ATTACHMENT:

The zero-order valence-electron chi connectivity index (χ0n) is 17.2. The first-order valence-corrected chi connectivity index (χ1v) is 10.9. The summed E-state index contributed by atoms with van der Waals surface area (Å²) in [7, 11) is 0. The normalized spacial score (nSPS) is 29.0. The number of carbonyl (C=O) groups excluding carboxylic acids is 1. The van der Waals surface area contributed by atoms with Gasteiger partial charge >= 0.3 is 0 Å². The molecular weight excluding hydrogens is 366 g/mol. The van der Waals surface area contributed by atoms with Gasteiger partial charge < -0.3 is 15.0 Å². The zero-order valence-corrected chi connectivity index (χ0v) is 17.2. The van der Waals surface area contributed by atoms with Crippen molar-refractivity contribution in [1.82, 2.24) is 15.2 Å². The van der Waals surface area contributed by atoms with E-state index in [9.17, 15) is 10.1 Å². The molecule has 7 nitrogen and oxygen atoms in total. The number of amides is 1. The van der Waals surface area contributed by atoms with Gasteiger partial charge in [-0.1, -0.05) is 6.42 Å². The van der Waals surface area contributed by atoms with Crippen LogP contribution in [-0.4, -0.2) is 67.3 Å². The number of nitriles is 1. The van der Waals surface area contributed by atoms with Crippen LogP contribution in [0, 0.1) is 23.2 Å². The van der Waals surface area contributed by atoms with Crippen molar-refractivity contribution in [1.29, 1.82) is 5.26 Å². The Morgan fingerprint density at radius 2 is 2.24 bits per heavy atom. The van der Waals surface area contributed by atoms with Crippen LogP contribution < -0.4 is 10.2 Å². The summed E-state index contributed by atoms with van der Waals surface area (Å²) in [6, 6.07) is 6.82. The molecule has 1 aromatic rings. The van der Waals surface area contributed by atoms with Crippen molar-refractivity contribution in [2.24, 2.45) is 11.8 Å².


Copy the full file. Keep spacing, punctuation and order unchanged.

The zero-order valence-electron chi connectivity index (χ0n) is 17.2. The first-order valence-corrected chi connectivity index (χ1v) is 10.9. The summed E-state index contributed by atoms with van der Waals surface area (Å²) in [7, 11) is 0. The normalized spacial score (nSPS) is 29.0. The number of carbonyl (C=O) groups excluding carboxylic acids is 1. The van der Waals surface area contributed by atoms with Gasteiger partial charge >= 0.3 is 0 Å². The molecular weight excluding hydrogens is 366 g/mol. The van der Waals surface area contributed by atoms with Gasteiger partial charge < -0.3 is 15.0 Å². The zero-order valence-corrected chi connectivity index (χ0v) is 17.2. The van der Waals surface area contributed by atoms with Crippen molar-refractivity contribution in [1.82, 2.24) is 15.2 Å². The van der Waals surface area contributed by atoms with E-state index in [9.17, 15) is 10.1 Å². The molecule has 7 nitrogen and oxygen atoms in total. The number of amides is 1. The van der Waals surface area contributed by atoms with Gasteiger partial charge in [-0.1, -0.05) is 6.42 Å². The van der Waals surface area contributed by atoms with Crippen LogP contribution in [-0.4, -0.2) is 67.3 Å². The number of nitriles is 1. The van der Waals surface area contributed by atoms with Crippen LogP contribution in [0, 0.1) is 23.2 Å². The van der Waals surface area contributed by atoms with Crippen molar-refractivity contribution in [1.29, 1.82) is 5.26 Å². The Morgan fingerprint density at radius 2 is 2.24 bits per heavy atom. The van der Waals surface area contributed by atoms with Crippen LogP contribution < -0.4 is 10.2 Å². The summed E-state index contributed by atoms with van der Waals surface area (Å²) in [6, 6.07) is 6.82. The molecule has 1 aromatic rings. The van der Waals surface area contributed by atoms with Crippen molar-refractivity contribution in [2.24, 2.45) is 11.8 Å².